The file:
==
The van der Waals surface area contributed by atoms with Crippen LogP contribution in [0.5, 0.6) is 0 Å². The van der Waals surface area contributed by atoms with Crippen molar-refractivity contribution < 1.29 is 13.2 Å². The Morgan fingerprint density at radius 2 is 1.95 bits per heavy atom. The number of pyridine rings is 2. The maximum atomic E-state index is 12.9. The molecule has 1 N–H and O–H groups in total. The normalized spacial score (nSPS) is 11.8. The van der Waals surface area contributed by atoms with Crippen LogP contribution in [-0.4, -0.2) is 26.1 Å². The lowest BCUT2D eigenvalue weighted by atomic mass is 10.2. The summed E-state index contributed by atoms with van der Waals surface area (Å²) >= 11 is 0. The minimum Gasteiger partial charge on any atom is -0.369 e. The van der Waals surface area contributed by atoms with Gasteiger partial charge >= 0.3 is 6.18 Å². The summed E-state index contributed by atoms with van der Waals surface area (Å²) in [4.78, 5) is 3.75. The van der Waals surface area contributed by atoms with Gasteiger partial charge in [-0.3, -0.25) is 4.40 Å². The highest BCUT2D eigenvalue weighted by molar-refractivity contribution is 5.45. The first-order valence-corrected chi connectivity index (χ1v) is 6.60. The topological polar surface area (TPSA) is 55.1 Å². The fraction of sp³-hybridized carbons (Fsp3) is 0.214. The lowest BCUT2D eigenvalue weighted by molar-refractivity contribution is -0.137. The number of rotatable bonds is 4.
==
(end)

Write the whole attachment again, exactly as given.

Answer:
The van der Waals surface area contributed by atoms with Crippen LogP contribution in [0.5, 0.6) is 0 Å². The van der Waals surface area contributed by atoms with Crippen molar-refractivity contribution < 1.29 is 13.2 Å². The Morgan fingerprint density at radius 2 is 1.95 bits per heavy atom. The number of pyridine rings is 2. The maximum atomic E-state index is 12.9. The molecule has 1 N–H and O–H groups in total. The normalized spacial score (nSPS) is 11.8. The van der Waals surface area contributed by atoms with Crippen LogP contribution in [-0.4, -0.2) is 26.1 Å². The lowest BCUT2D eigenvalue weighted by atomic mass is 10.2. The summed E-state index contributed by atoms with van der Waals surface area (Å²) >= 11 is 0. The minimum Gasteiger partial charge on any atom is -0.369 e. The van der Waals surface area contributed by atoms with Gasteiger partial charge >= 0.3 is 6.18 Å². The summed E-state index contributed by atoms with van der Waals surface area (Å²) in [4.78, 5) is 3.75. The van der Waals surface area contributed by atoms with Gasteiger partial charge in [-0.3, -0.25) is 4.40 Å². The highest BCUT2D eigenvalue weighted by molar-refractivity contribution is 5.45. The first-order valence-corrected chi connectivity index (χ1v) is 6.60. The topological polar surface area (TPSA) is 55.1 Å². The fraction of sp³-hybridized carbons (Fsp3) is 0.214. The lowest BCUT2D eigenvalue weighted by molar-refractivity contribution is -0.137. The number of rotatable bonds is 4.